The Apostolic Journey of Pope Francis to the United States from Sept. 22–27 moved many Americans as they watched this humble man reach out to all with genuine affection and love. BVMs were privileged to be among the crowds in Washington, D.C., and Philadelphia during his five-day schedule.
“I found the trip to Washington, D.C., to see Pope Francis a very powerful experience,” says Novice Director Lou Anglin, BVM who was accompanied by novice Sharon Rezmer and BVM President Teri Hadro. “Although it didn’t go quite as planned (due to extremely tight security) it was amazing to be with people from all over the world drawn to his message of love and mercy,” Lou shares. “It’s seems obvious that he walks the talk. He just doesn’t talk about being merciful, he shows mercy. I have hope that his message, which is the message of the Gospels, will extend to all.”
‘Waiting with the Faithful’
Sharon offers a delightful take on the experience. “Naturally, I was filled with anticipation and excitement at the prospect of seeing the Holy Father, maybe even shaking his hand or speaking with him,” Sharon says. “The theme for the pope’s visit was, ‘Share the Joy, Walk with Francis’ and I would be there to walk with him!”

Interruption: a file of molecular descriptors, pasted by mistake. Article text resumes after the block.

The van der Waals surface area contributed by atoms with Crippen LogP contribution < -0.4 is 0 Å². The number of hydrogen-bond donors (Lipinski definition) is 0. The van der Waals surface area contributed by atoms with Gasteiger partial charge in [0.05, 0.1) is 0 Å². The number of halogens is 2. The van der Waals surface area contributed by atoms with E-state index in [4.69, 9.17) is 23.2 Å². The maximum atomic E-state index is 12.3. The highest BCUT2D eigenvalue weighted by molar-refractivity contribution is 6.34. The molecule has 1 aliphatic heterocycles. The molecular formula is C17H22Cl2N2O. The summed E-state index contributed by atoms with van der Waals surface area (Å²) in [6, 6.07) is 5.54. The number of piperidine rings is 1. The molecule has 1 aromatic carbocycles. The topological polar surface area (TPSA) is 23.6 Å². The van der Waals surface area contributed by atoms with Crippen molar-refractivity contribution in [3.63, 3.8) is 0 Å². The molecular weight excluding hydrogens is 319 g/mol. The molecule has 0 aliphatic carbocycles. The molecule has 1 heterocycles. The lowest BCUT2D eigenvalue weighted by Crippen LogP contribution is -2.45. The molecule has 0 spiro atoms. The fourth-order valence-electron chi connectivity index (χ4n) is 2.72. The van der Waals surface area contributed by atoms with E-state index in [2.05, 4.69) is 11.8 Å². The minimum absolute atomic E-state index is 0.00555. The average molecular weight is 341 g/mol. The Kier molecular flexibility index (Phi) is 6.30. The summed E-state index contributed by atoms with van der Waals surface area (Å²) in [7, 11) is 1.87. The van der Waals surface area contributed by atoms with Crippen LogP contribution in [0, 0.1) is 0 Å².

Lou and Sharon arrived at the grounds of the Basilica of the National Shine of the Immaculate Conception and began a five-hour wait under the beating sun without access to water or food and with insufficient porta-potties, which ran out of toilet paper and soap.
“The saving grace was that we met some interesting people while we were there,” Sharon says. “Among them were a 70-year-old Cistercian novice (who beat me in age); an African American single mother who taught high school math and who personally rescued two trafficked female students; a compassionate Filipino couple who offered us water and an unappealing snack cake—which after a few hours seemed like a gourmet treat; an enthusiastic group of Hispanic people who entertained us with song; religious and priests, some wearing brightly colored habits or cassocks; lay people of all nationalities; and sisters and novices who Lou and I knew from South Bend and Sinsinawa, among many others.”
Sharon adds, “Our one and only glimpse of Pope Francis was when he was riding past in his popemobile with his back towards us . . . I may not have walked with Francis but I certainly waited with his amazingly diverse church!”
“I went to the Junipero Serra canonization Mass on the campus of Catholic University in Washington, D.C.,” Teri shares. “The experience of being one of more than 25,000 attendees at the Mass was memorable . . . the people gathered were remarkable for their good humor, patience, and willingness to step aside as others moved in front of them. The demeanor of the crowd paid tribute to the man we’d come to see. My experience at the Serra Mass suggests the pope’s message is finding fertile soil in the hearts of many who came to see him during his U.S. visit.”
Teri also viewed the Pope’s talk to the staff of the United Nations. “He told them that their work was as important as that of U.N. dignitaries and asked them to care for one another, to be just, and to be peace.”
Pope Francis: Building Bridges